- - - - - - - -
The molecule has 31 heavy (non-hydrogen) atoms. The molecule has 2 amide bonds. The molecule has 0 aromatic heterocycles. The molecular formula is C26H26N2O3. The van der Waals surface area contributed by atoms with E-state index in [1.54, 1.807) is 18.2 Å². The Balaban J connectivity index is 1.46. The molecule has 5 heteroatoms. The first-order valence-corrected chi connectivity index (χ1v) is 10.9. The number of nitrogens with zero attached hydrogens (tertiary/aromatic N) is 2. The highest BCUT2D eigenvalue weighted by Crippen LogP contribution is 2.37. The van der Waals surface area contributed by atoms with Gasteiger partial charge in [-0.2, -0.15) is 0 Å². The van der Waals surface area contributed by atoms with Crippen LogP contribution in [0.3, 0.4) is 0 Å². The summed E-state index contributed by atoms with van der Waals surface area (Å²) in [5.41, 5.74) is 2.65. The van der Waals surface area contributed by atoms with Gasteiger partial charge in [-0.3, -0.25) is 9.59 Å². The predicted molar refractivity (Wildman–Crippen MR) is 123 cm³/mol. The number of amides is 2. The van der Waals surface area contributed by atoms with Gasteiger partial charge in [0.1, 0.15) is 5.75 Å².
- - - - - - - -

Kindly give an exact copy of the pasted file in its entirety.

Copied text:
The molecule has 31 heavy (non-hydrogen) atoms. The molecule has 2 amide bonds. The molecule has 0 aromatic heterocycles. The molecular formula is C26H26N2O3. The van der Waals surface area contributed by atoms with E-state index in [1.54, 1.807) is 18.2 Å². The Balaban J connectivity index is 1.46. The molecule has 5 heteroatoms. The first-order valence-corrected chi connectivity index (χ1v) is 10.9. The number of nitrogens with zero attached hydrogens (tertiary/aromatic N) is 2. The highest BCUT2D eigenvalue weighted by Crippen LogP contribution is 2.37. The van der Waals surface area contributed by atoms with Gasteiger partial charge in [-0.2, -0.15) is 0 Å². The van der Waals surface area contributed by atoms with Crippen LogP contribution in [0.3, 0.4) is 0 Å². The summed E-state index contributed by atoms with van der Waals surface area (Å²) in [5.41, 5.74) is 2.65. The van der Waals surface area contributed by atoms with Gasteiger partial charge in [-0.3, -0.25) is 9.59 Å². The predicted molar refractivity (Wildman–Crippen MR) is 123 cm³/mol. The number of amides is 2. The van der Waals surface area contributed by atoms with Gasteiger partial charge in [0.1, 0.15) is 5.75 Å².